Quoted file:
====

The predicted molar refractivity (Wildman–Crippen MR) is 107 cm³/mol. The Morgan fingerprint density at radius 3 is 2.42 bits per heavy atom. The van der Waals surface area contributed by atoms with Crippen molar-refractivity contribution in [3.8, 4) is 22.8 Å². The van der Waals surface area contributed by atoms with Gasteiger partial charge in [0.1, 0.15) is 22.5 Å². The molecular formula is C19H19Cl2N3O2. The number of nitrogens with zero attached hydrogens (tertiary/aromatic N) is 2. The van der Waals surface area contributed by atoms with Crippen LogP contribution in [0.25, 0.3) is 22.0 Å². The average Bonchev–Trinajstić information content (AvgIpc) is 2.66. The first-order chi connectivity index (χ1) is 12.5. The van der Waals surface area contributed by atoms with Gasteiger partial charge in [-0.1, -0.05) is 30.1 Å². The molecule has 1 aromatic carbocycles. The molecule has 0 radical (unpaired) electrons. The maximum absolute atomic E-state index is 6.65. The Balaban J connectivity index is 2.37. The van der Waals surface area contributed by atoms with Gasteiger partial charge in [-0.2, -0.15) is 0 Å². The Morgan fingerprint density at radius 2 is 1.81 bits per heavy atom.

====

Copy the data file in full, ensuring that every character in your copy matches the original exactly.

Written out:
The predicted molar refractivity (Wildman–Crippen MR) is 107 cm³/mol. The Morgan fingerprint density at radius 3 is 2.42 bits per heavy atom. The van der Waals surface area contributed by atoms with Crippen molar-refractivity contribution in [3.8, 4) is 22.8 Å². The van der Waals surface area contributed by atoms with Gasteiger partial charge in [0.1, 0.15) is 22.5 Å². The molecular formula is C19H19Cl2N3O2. The number of nitrogens with zero attached hydrogens (tertiary/aromatic N) is 2. The van der Waals surface area contributed by atoms with Crippen LogP contribution in [0.25, 0.3) is 22.0 Å². The average Bonchev–Trinajstić information content (AvgIpc) is 2.66. The first-order chi connectivity index (χ1) is 12.5. The van der Waals surface area contributed by atoms with Gasteiger partial charge in [-0.1, -0.05) is 30.1 Å². The molecule has 1 aromatic carbocycles. The molecule has 0 radical (unpaired) electrons. The maximum absolute atomic E-state index is 6.65. The Balaban J connectivity index is 2.37. The van der Waals surface area contributed by atoms with Gasteiger partial charge in [-0.2, -0.15) is 0 Å². The Morgan fingerprint density at radius 2 is 1.81 bits per heavy atom.